The “Views of the American War of Independence” was block printed by the French manufacturer Zuber & Cie starting in 1852 over the background of their prior scenic wallpaper called “Views of North America”; sections of both papers are housed at the Cooper Hewitt. In a complete set there are thirty-two panels, each individual panel is about eight feet tall and eighteen inches wide, making this one scene of the Battle of Weehawken comprised of six panels about nine feet wide. The above, larger view shows two additional scenes from this wallpaper.

In terms of subject matter, each scene depicts an important battle of the revolution and focuses on significant historical figures. Just like traditional monumental painting, the designer depicts important historical events that tell a larger story when observed from a specific vantage point. This scene takes place in Weehawken, New Jersey, just across the Hudson River from mid-town Manhattan. In this scene, we see a large group of soldiers heading towards an ensuing battle, dressed in muted greys and accentuated by dark hats and muskets. Further up the road, in the mid-ground, a lone figure brandishes his hat and pistol seemingly in an attempt to stir the three men in the foreground, who face away from the viewer, into action. Other panels in this set show American troops scaling a low rock face to meet the ensuing British.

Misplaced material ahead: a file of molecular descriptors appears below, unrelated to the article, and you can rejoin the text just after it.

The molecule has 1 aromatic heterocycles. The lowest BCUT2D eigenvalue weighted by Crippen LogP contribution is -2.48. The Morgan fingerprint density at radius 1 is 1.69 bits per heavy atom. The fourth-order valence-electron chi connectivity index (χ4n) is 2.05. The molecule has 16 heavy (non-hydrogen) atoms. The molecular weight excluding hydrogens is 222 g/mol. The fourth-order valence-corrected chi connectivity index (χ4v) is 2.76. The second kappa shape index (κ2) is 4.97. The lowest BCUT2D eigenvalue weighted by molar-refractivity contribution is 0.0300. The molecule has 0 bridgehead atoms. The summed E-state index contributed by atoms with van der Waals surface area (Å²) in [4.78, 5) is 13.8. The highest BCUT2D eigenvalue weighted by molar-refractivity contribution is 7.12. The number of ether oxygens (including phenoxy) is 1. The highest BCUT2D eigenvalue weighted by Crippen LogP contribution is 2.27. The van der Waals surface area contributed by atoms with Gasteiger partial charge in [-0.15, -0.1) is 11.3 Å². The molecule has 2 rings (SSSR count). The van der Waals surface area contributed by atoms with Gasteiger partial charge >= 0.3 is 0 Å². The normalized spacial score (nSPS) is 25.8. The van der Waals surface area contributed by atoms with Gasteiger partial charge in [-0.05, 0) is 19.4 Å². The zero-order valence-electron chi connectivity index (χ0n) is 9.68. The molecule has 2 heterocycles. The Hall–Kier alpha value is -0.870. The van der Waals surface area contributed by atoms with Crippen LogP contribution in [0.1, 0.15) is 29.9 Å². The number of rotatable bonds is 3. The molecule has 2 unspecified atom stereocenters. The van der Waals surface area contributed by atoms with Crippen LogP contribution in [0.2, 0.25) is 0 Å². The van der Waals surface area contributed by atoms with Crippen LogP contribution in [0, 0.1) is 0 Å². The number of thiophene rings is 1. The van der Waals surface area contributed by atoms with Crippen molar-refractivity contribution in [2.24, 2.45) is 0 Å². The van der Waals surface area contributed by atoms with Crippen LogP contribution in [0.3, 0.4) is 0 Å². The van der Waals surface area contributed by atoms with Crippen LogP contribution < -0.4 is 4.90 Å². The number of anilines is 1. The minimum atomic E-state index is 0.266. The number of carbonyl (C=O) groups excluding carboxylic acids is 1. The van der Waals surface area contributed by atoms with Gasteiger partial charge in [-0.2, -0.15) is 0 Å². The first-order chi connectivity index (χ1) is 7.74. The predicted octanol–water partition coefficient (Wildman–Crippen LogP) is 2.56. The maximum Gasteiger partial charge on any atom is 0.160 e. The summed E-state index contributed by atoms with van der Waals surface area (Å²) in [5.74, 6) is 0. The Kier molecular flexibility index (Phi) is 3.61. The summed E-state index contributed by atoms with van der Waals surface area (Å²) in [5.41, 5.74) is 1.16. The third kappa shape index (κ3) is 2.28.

The full scene of six panels is currently on display at the Cooper Hewitt as part of The Virtue in Vice exhibition that will remain on view until March 25th, 2018.

 

Emily Ewen is a student in the History of Design & Curatorial Studies graduate program at the Cooper Hewitt, and is a Master’s Fellow in the Wallcoverings Department.

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